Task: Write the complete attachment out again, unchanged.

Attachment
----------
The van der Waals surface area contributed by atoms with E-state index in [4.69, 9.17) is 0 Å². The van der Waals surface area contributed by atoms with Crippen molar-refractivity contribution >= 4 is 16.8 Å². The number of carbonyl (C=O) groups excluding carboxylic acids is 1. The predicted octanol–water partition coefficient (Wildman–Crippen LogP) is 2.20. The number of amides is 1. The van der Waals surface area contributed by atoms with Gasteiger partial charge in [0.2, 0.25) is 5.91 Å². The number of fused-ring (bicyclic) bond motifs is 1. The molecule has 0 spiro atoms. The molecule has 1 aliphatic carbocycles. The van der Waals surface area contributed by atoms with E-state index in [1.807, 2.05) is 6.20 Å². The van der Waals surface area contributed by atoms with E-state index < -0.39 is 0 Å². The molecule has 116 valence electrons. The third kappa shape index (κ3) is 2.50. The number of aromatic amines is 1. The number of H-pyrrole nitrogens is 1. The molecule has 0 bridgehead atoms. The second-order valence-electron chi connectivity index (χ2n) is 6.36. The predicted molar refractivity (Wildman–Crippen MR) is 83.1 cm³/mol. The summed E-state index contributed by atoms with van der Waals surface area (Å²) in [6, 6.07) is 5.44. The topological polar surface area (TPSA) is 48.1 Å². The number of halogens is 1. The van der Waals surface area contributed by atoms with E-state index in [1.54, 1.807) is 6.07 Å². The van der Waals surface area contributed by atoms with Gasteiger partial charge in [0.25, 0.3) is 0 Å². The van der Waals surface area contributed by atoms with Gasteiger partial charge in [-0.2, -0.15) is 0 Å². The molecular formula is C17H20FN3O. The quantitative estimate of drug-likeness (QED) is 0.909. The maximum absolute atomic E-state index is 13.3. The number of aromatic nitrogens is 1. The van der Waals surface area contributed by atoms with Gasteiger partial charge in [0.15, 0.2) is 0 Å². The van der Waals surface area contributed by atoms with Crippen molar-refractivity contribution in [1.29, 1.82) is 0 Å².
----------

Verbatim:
The van der Waals surface area contributed by atoms with E-state index in [4.69, 9.17) is 0 Å². The van der Waals surface area contributed by atoms with Crippen molar-refractivity contribution >= 4 is 16.8 Å². The number of carbonyl (C=O) groups excluding carboxylic acids is 1. The predicted octanol–water partition coefficient (Wildman–Crippen LogP) is 2.20. The number of amides is 1. The van der Waals surface area contributed by atoms with Gasteiger partial charge in [0.2, 0.25) is 5.91 Å². The number of fused-ring (bicyclic) bond motifs is 1. The molecule has 0 spiro atoms. The molecule has 1 aliphatic carbocycles. The van der Waals surface area contributed by atoms with E-state index in [1.807, 2.05) is 6.20 Å². The van der Waals surface area contributed by atoms with E-state index < -0.39 is 0 Å². The molecule has 116 valence electrons. The third kappa shape index (κ3) is 2.50. The number of aromatic amines is 1. The number of H-pyrrole nitrogens is 1. The molecule has 0 bridgehead atoms. The second-order valence-electron chi connectivity index (χ2n) is 6.36. The predicted molar refractivity (Wildman–Crippen MR) is 83.1 cm³/mol. The summed E-state index contributed by atoms with van der Waals surface area (Å²) in [6, 6.07) is 5.44. The topological polar surface area (TPSA) is 48.1 Å². The number of halogens is 1. The van der Waals surface area contributed by atoms with E-state index in [1.54, 1.807) is 6.07 Å². The van der Waals surface area contributed by atoms with Gasteiger partial charge in [0.25, 0.3) is 0 Å². The van der Waals surface area contributed by atoms with Gasteiger partial charge in [-0.2, -0.15) is 0 Å². The molecular formula is C17H20FN3O. The quantitative estimate of drug-likeness (QED) is 0.909. The maximum absolute atomic E-state index is 13.3. The number of aromatic nitrogens is 1. The van der Waals surface area contributed by atoms with Gasteiger partial charge in [0.15, 0.2) is 0 Å². The van der Waals surface area contributed by atoms with Crippen molar-refractivity contribution in [1.29, 1.82) is 0 Å².